It's more complicated to figure out the truth than you'd think:
Of course you have to compare the different narratives.
You have to see when they were written ... who was first?
You have to examine the loyalties of the writers.
--- and STILL you have to guess.

I like the Cleopatra story because I can trace it through historians. Strabo writes two sentences about her death (citing two rumors), Plutarch writes three paragraphs (and cites two sources that were THERE). Suetonius was a contemporary of Plutarch, but doesn't read him. Instead, he reads Strabo, figures "it NEEDS something", and rewrites it ... adding guys trying to suck out the poison from a corpse for color. The honorable Cassius Dio is no fool and reads both Plutarch and Suetonius: he combines them and says "these guys are boring" ... and just invents PAGES out of thin air ... all kinds of dialogue, a body search, changes Plutarch's begging to a seduction, keeps the poison sucking guys (good idea!). . He read Strabo's one sentence, borrowed a couple of details from Plutarch, and decided to "punch up" the narrative. It reads like a teenage romance novel and just needs Fabio on the cover as Augustus. Given that, what did Cassius Dio add to Caligula?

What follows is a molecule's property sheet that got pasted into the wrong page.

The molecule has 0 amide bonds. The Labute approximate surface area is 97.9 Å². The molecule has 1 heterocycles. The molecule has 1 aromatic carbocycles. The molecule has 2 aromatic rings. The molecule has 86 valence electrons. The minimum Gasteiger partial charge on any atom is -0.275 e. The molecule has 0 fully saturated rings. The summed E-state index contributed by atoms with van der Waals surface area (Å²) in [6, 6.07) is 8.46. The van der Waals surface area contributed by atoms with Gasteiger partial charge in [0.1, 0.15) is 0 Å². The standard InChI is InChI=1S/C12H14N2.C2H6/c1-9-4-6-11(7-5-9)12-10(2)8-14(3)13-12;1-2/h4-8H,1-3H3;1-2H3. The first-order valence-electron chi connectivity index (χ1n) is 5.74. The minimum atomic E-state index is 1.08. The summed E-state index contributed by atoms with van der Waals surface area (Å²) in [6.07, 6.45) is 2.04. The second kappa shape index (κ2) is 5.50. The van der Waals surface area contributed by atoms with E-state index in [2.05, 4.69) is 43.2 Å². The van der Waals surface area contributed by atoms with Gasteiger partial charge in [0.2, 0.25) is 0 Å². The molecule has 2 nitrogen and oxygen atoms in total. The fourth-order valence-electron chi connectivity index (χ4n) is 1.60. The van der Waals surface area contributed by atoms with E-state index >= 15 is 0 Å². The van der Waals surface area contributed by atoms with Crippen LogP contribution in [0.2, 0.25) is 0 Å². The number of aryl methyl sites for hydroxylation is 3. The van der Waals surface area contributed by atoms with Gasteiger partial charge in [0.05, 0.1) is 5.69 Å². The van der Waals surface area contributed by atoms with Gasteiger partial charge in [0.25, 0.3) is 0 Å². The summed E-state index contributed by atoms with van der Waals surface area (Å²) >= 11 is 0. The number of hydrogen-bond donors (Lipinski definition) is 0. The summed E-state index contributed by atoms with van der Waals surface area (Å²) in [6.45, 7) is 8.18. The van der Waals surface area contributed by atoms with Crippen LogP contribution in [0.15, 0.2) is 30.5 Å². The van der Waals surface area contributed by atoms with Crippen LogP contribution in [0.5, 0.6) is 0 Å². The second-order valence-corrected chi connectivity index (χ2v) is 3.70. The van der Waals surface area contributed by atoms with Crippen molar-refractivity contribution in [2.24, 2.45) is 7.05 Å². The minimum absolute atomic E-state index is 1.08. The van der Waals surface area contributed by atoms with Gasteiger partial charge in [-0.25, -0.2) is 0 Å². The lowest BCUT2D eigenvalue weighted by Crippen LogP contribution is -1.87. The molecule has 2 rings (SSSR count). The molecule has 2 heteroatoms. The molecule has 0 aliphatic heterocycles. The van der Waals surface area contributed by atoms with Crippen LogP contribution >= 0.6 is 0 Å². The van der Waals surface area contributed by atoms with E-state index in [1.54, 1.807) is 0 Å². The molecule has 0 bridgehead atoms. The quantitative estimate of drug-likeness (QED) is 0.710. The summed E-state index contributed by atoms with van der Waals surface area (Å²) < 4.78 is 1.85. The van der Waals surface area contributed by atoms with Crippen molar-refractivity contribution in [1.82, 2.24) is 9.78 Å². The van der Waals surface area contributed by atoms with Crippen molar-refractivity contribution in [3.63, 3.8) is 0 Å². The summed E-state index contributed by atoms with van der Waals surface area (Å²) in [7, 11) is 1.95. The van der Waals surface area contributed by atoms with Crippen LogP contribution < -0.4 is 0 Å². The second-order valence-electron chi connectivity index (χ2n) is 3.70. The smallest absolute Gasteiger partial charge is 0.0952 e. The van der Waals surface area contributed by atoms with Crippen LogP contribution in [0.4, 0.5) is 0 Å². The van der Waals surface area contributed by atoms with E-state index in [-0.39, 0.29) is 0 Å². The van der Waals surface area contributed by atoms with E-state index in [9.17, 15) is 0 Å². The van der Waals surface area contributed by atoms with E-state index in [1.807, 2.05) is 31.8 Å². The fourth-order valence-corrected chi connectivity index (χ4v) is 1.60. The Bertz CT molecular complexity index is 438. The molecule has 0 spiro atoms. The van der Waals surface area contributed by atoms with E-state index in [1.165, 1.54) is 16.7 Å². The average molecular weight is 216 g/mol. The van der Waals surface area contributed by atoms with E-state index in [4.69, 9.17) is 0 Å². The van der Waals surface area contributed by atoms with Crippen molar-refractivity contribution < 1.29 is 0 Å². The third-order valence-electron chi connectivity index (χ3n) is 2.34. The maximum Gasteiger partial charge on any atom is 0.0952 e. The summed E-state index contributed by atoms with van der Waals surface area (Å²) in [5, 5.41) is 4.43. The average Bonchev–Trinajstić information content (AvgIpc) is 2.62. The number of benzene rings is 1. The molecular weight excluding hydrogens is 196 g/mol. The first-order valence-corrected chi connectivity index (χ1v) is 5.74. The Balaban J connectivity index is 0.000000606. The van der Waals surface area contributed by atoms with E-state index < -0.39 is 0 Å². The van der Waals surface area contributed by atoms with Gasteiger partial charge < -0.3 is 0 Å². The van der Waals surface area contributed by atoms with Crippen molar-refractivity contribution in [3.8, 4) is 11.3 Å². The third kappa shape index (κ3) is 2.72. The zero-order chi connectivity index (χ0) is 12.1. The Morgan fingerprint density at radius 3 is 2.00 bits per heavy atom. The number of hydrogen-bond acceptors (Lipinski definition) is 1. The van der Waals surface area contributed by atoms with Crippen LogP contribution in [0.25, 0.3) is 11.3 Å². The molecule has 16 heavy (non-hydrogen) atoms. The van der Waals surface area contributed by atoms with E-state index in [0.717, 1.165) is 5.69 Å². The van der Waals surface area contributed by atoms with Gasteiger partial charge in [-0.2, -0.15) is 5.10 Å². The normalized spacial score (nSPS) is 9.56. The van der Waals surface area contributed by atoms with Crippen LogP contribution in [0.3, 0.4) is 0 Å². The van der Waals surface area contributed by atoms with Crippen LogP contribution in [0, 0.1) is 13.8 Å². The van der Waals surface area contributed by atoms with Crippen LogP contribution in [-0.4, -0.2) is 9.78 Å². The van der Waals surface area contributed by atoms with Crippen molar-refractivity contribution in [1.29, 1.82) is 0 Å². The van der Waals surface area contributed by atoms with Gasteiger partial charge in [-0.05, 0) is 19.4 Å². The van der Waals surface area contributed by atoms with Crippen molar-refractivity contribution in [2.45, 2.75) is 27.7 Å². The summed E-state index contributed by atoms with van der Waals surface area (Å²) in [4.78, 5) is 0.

[See what I did there? Brought it back around? :) ]
 
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#63
So Dios, have you reached any conclusions about anything?
The really bad stories of Tiberius, Caligula, and Nero are all suspect.
Why? I mean, are the good stories about them suspect? You are saying that the bad stories are suspect becuase they were hated - how do you know they were hated? Because bad stories were written about them ?- if so that is circular reasoning.

How do you know Julius Caesar, as well as Augustus, slept with a lot of Senators wives? Maybe that was just propaganda?
 
Mar 2017
854
Colorado
#64
So Dios, have you reached any conclusions about anything?

Why? I mean, are the good stories about them suspect? You are saying that the bad stories are suspect becuase they were hated - how do you know they were hated? Because bad stories were written about them ?- if so that is circular reasoning.